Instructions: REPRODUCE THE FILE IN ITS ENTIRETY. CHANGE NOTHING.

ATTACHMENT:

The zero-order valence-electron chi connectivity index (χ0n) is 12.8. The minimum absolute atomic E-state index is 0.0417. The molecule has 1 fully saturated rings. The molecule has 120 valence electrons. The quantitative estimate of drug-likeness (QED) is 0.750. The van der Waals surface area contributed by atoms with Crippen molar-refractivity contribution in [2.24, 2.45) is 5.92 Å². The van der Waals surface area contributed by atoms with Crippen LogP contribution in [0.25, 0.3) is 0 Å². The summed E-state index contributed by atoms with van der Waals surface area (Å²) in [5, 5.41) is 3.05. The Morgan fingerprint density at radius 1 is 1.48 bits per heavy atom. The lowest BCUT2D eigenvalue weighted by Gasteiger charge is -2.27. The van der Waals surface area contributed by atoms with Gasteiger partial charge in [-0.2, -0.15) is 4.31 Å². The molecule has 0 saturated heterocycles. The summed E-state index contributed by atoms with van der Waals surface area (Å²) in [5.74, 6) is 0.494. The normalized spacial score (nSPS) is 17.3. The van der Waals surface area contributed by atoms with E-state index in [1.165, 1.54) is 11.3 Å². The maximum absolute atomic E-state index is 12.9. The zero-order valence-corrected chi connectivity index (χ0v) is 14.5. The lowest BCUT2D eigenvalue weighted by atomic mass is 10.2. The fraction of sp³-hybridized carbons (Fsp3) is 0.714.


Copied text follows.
The zero-order valence-electron chi connectivity index (χ0n) is 12.8. The minimum absolute atomic E-state index is 0.0417. The molecule has 1 fully saturated rings. The molecule has 120 valence electrons. The quantitative estimate of drug-likeness (QED) is 0.750. The van der Waals surface area contributed by atoms with Crippen molar-refractivity contribution in [2.24, 2.45) is 5.92 Å². The van der Waals surface area contributed by atoms with Crippen LogP contribution in [0.25, 0.3) is 0 Å². The summed E-state index contributed by atoms with van der Waals surface area (Å²) in [5, 5.41) is 3.05. The Morgan fingerprint density at radius 1 is 1.48 bits per heavy atom. The lowest BCUT2D eigenvalue weighted by Gasteiger charge is -2.27. The van der Waals surface area contributed by atoms with Gasteiger partial charge in [-0.2, -0.15) is 4.31 Å². The molecule has 0 saturated heterocycles. The summed E-state index contributed by atoms with van der Waals surface area (Å²) in [5.74, 6) is 0.494. The normalized spacial score (nSPS) is 17.3. The van der Waals surface area contributed by atoms with E-state index in [1.165, 1.54) is 11.3 Å². The maximum absolute atomic E-state index is 12.9. The zero-order valence-corrected chi connectivity index (χ0v) is 14.5. The lowest BCUT2D eigenvalue weighted by atomic mass is 10.2. The fraction of sp³-hybridized carbons (Fsp3) is 0.714.